Comparing Costs: Building vs. Buying a House

Last updated on September 26, 2023

Here’s a complete comparison between building and buying a house with examples. Read on!

Whether you’re introducing a new family member or finally reached a financial milestone, it’s natural for prospective homeowners to consider upgrading their homes at some point in their lives.

And naturally, there are two ways you can go about a house upgrade: buying one in the market or building a house from the ground up.

Both these options have their pros and cons. And while it’s important to consider the complexities of each decision, your financial capacity is by far one of the most important factors when making the final choice.

Then, you may be wondering: buying or building a home—which is better?

This article will provide insights and numbers to help lead you to an informed decision. Let’s begin by reviewing the costs associated with building and buying a house.

Table of Contents

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Costs of Buying a Home

buying a house

Market house prices depend on a variety of factors, from external indicators like the local economy and neighborhood to the size and condition of the house itself.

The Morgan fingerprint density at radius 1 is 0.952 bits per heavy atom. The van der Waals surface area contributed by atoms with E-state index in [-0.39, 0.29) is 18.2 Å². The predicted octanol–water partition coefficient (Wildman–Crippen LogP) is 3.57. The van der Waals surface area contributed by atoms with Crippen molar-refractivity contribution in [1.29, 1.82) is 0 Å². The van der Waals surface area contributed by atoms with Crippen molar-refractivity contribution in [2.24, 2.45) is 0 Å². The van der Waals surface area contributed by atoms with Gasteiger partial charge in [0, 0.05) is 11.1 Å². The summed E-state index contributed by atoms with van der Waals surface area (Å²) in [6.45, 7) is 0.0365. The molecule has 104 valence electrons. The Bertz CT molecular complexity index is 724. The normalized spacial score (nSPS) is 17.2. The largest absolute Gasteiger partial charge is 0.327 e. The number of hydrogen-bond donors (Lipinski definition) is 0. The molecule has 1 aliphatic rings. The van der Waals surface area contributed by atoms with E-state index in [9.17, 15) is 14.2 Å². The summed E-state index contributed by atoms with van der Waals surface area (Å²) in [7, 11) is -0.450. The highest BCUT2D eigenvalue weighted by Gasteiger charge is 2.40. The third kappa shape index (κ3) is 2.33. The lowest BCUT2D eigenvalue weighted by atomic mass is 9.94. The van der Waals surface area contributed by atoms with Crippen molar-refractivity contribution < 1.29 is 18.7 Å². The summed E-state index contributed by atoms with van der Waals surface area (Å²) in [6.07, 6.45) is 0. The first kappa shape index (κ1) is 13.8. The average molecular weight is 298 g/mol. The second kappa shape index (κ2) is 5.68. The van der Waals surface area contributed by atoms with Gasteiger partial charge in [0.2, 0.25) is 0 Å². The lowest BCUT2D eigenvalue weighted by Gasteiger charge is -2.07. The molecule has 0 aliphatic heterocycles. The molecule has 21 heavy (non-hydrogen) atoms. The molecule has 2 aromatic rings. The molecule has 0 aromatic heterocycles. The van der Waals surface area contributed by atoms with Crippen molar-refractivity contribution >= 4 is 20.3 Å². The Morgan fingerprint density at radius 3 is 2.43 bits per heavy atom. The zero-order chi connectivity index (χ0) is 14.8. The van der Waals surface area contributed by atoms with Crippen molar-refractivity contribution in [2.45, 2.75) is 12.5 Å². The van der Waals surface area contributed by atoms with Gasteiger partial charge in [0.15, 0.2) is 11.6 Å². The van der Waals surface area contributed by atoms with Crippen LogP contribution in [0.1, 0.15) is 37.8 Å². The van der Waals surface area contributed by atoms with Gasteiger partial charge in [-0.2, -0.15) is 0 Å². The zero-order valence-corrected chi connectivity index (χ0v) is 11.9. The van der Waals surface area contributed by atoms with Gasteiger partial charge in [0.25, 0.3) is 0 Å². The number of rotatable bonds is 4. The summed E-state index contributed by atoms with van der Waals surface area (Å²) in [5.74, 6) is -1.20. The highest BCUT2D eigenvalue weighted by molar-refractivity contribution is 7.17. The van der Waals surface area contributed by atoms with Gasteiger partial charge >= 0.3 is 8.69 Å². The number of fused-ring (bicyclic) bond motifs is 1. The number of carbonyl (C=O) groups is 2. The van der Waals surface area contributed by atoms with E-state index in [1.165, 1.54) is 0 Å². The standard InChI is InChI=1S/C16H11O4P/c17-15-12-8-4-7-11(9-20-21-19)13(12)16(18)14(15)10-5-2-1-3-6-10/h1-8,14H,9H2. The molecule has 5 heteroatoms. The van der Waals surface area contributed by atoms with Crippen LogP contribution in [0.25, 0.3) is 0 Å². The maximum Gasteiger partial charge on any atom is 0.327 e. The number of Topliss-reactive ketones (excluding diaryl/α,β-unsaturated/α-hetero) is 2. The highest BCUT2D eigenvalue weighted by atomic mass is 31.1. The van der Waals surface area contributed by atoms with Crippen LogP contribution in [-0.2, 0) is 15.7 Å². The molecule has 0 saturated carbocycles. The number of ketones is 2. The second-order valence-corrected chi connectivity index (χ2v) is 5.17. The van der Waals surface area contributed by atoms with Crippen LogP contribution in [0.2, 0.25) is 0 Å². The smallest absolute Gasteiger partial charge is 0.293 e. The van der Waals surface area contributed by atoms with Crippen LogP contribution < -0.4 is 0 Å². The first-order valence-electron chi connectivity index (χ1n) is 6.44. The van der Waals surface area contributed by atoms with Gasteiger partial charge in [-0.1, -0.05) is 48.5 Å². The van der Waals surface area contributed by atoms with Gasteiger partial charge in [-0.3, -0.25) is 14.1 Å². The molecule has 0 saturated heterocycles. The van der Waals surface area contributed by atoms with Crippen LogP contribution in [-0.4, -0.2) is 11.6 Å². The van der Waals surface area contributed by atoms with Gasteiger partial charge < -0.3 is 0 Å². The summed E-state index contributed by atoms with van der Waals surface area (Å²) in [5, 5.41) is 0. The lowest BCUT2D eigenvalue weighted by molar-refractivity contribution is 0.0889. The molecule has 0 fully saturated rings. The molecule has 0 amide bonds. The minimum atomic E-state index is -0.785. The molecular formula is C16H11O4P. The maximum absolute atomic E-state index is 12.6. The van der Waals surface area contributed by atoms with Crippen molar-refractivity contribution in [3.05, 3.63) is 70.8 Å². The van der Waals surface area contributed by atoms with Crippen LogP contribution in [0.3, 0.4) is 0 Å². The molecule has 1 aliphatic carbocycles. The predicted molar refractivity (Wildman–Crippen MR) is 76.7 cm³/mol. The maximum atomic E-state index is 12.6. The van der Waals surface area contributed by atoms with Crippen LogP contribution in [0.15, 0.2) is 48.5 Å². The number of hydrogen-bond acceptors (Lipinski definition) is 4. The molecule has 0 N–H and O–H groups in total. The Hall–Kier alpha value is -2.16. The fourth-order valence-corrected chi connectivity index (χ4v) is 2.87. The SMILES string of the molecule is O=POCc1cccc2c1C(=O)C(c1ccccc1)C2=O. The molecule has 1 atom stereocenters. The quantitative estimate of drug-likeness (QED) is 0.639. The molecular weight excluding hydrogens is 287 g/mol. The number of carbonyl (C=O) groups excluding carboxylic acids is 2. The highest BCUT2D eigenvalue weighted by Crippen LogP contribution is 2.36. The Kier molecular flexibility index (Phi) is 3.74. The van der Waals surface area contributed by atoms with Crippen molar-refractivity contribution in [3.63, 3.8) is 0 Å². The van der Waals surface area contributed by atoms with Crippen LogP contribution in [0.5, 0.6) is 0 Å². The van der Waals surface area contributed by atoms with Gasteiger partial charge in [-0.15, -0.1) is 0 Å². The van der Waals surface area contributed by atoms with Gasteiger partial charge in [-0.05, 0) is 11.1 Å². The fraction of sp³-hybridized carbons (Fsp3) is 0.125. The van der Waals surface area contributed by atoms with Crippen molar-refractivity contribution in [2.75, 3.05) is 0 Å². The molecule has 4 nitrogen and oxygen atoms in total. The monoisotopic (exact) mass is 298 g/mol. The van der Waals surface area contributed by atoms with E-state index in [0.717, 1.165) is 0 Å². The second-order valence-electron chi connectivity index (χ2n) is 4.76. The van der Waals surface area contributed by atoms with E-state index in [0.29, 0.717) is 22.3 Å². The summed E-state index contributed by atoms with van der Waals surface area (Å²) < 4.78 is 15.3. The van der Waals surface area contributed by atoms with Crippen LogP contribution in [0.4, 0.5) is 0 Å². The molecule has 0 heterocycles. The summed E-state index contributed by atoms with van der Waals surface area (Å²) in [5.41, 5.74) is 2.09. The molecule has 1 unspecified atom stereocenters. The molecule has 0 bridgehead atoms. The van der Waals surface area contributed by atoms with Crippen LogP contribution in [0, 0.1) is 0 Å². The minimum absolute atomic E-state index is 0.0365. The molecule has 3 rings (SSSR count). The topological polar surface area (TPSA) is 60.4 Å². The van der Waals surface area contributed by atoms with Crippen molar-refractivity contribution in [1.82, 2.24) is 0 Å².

In Australia, this is no different. With inflation hitting the continent the hardest in the past few years, the costs associated with buying property are still hovering around their all-time high.

While inflation seems to have peaked as of the first quarter of 2023, the prices of property in various parts of Australia still dwell close to peak levels.

Here are the median value of a home in a few key Australian cities:

  • Sydney: $1.05 million
  • Melbourne: $755,000
  • Brisbane: $713,000
  • Adelaide: $654,000
  • Perth: $580,000
  • Hobart: $655,000
  • Darwin: $491,000
  • Canberra: $825,000

If you want to look at the housing market as a whole, the national average value of a standard house in Australia as of mid-2023 would be $715,000.

To put that figure in perspective, here’s a rundown of the typical median costs of a house in Sydney—the most expensive Australian city to live in—throughout the years.

Sydney house median prices:

  • In 1970: $18,700
  • In 1980: $76,500
  • In 1990: $184,600
  • In 2000: $312,000